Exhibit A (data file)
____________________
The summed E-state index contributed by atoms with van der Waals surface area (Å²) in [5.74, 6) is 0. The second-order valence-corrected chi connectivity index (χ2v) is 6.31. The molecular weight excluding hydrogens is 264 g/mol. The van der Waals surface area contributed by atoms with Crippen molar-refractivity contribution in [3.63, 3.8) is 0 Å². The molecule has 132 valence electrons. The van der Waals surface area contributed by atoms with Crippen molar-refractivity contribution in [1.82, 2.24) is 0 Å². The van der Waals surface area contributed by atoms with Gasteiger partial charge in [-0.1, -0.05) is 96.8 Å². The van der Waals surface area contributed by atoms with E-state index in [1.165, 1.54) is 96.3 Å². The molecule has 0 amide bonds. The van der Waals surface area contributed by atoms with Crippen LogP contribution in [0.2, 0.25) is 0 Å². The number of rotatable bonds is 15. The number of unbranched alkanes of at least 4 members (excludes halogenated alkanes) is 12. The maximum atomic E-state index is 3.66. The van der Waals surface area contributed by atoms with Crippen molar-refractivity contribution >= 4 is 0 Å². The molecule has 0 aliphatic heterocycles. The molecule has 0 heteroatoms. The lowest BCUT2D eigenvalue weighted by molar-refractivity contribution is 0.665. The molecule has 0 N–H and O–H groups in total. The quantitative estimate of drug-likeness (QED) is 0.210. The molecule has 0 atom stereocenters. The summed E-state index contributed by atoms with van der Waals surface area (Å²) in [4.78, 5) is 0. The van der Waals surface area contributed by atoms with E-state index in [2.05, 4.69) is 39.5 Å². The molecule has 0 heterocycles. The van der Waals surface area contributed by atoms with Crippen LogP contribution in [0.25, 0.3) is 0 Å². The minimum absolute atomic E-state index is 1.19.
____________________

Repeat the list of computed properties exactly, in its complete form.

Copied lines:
The summed E-state index contributed by atoms with van der Waals surface area (Å²) in [5.74, 6) is 0. The second-order valence-corrected chi connectivity index (χ2v) is 6.31. The molecular weight excluding hydrogens is 264 g/mol. The van der Waals surface area contributed by atoms with Crippen molar-refractivity contribution in [3.63, 3.8) is 0 Å². The molecule has 132 valence electrons. The van der Waals surface area contributed by atoms with Crippen molar-refractivity contribution in [1.82, 2.24) is 0 Å². The van der Waals surface area contributed by atoms with Gasteiger partial charge in [-0.1, -0.05) is 96.8 Å². The van der Waals surface area contributed by atoms with E-state index in [1.165, 1.54) is 96.3 Å². The molecule has 0 amide bonds. The van der Waals surface area contributed by atoms with Crippen LogP contribution in [0.2, 0.25) is 0 Å². The number of rotatable bonds is 15. The number of unbranched alkanes of at least 4 members (excludes halogenated alkanes) is 12. The maximum atomic E-state index is 3.66. The van der Waals surface area contributed by atoms with Crippen molar-refractivity contribution >= 4 is 0 Å². The molecule has 0 aliphatic heterocycles. The molecule has 0 heteroatoms. The lowest BCUT2D eigenvalue weighted by molar-refractivity contribution is 0.665. The molecule has 0 N–H and O–H groups in total. The quantitative estimate of drug-likeness (QED) is 0.210. The molecule has 0 atom stereocenters. The summed E-state index contributed by atoms with van der Waals surface area (Å²) in [4.78, 5) is 0. The van der Waals surface area contributed by atoms with E-state index in [2.05, 4.69) is 39.5 Å². The molecule has 0 heterocycles. The van der Waals surface area contributed by atoms with Crippen LogP contribution in [0.25, 0.3) is 0 Å². The minimum absolute atomic E-state index is 1.19.